March 12, 2013

Sandro Penna

Sandro Penna [Italy]

Born in Perugia on July 12, 1906, Sandro Penna lived together with his father after his divorce from Penna’s mother until 1929, taking up residence in Rome until the end of his life.

     In correspondence as a youth with the Italian poet Umberto Saba, Penna met him in 1932, beginning a long friendship. Saba, in turn, introduced the young poet to Cesare Pavese and Eugenio Montale, who helped get some of Penna’s earliest poems published in literary journals. The censors of Mussolini’s regime, however, prevented publication of any poems in book form until 1939, when an expurgated collection entitled Poesie appeared.

     Over the next few years Penna worked occasionally as a journalist, translating works by Paul Claudel and Prosper Merimee into Italian. In 1950, he published a collection of 37 poems, Appunti which gained notice from the Italian writer and filmmaker Pier Paolo Pasolini, who championed his work. A new edition of Poesie appeared in 1957, published by the noted Italian publishing house Garzanti, which included all the earlier work as well as material that had been previously censored, along with one hundred new poems. That year Penna shared the Premio Viareggio literary award with Pasolini, provoking the right-wing press to describe his work as a triumph of pornography. Over the next few years, several other books were published, including a collection of prose works, Un po’ de febbre (1973) and a new volume of poems, Stranezze in 1976.

     Most of Penna’s works are marked by his expression of his melancholic view of his own homosexuality and his feelings of marginalization. His affection for young boys, often expressed in his poetry, was actualized by his taking a 14-year-old street boy, Raffaele, into his home, where he lived with him, off and on, for fourteen years.

     On the night of January 21, 1977, Penna died of the authorities described as an overdose of sleeping medication. In his room was discovered a new collection of poems, Confuso Sogno (Confused Dream) which was published posthumously in 1980.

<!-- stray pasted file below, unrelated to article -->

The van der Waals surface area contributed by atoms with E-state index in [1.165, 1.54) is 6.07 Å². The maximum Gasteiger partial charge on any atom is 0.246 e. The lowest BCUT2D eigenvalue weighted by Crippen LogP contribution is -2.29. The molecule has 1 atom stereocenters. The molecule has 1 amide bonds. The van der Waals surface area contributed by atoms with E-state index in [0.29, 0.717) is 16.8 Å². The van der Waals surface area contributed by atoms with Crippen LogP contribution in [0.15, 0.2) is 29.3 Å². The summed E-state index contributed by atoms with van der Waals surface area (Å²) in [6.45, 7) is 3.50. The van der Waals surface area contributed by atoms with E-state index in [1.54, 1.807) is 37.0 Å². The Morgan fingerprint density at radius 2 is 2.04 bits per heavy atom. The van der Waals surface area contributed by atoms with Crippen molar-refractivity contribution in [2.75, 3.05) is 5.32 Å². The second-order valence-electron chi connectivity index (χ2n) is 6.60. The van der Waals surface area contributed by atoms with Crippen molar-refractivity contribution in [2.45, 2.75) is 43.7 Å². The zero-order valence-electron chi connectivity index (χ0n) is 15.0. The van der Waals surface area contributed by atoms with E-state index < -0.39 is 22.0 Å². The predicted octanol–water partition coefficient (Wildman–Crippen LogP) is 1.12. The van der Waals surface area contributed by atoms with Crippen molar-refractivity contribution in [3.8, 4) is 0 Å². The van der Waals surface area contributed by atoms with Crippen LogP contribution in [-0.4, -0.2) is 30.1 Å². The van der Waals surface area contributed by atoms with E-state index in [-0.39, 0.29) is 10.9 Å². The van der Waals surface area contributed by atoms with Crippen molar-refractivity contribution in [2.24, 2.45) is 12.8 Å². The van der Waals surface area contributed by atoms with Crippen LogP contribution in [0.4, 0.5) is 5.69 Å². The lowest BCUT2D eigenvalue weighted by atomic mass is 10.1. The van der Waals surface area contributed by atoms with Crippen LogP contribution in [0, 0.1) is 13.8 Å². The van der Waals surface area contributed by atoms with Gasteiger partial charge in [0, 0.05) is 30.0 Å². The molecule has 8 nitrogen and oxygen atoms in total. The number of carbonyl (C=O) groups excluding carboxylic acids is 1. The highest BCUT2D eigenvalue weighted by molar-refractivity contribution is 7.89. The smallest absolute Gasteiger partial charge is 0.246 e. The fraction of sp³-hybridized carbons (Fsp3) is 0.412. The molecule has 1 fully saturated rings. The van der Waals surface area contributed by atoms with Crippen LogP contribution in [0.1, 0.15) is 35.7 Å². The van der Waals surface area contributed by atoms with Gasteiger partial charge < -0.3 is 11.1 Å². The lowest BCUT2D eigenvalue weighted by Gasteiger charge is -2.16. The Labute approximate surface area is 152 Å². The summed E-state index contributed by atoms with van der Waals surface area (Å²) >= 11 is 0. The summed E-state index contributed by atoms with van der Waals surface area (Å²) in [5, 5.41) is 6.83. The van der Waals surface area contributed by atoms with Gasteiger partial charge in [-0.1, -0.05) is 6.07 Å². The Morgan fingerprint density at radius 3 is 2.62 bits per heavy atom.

One of his English-language translators, George Scrivano, has described his work:
Penna’s style, often epigrammatic and dialectical in Plato’s sense…relies heavily on paradox, his lyrics represent[ing] a mental attitude and very specific moods or feelings suggested by that attitude.


Poesie (1939); Appunti (1950); Una strana gioia di vivere (1956); Poesie (Milan: Garzanti, 1957); Croce e delizia (Milan: Longanesi, 1958); Stranezze (Milan: Garzanti, 1976); Tutti le poesie (Milano: Garzanti, 1977); Confuso sogno (Milano: Garzanti, 1980); Peccato di gola: poesie al fermo posta (Milan: Schiwiller 1989)


This Strange Joy: Selected Poems, trans. by W. S. Di Piero (Columbus: Ohio State University Press, 1983); Confused Dreams, trans. by George Scrivani (Madras and New York: Hanuman Books, 1988); Remember me, God of Love (Manchester, England: Carcanet, 1993)

When the trees are bare
and January
has just begun,
under a pure sun
pebbles in the now
deserted park
glisten with the spit
of a boy who
passed running maybe,
driven by April
—Translated by George Scrivani
(from Confuso sogno, 1980)
Like the April wind, my boy—
clear, light,
and a bit variable.
But in my fields
the grass is warm.
Futile to expect
a more constant caress.
—Translated by George Scrivani

  (from Confuso sogno, 1980)
If my boy appears
at the tavern,
the men smile at him,
surprised by the light.
But the deal changes
after that.
My boy in their rough hands,
alone, unsure of himself.

—Translated by George Scrivani

(from Confuso sogno, 1980)

He left the field abruptly,
still half naked,
and immediately disappeared.
In the warmth of that moment,
a warm odor remained….
a few flies—
among them, me.

—Translated by George Scrivani

(from Confuso sogno, 1980)

English language translation copyright ©1988 by George Scrivani. Reprinted from Confused Dreams (Madras and New York: Hanuman Books, 1988).

1 comment:

Anonymous said...

What a nice surprise to find Penna here at the PIP / Green Integer! I myself have been translating his poetry for a number of years now.

May all be well,

Alexander Booth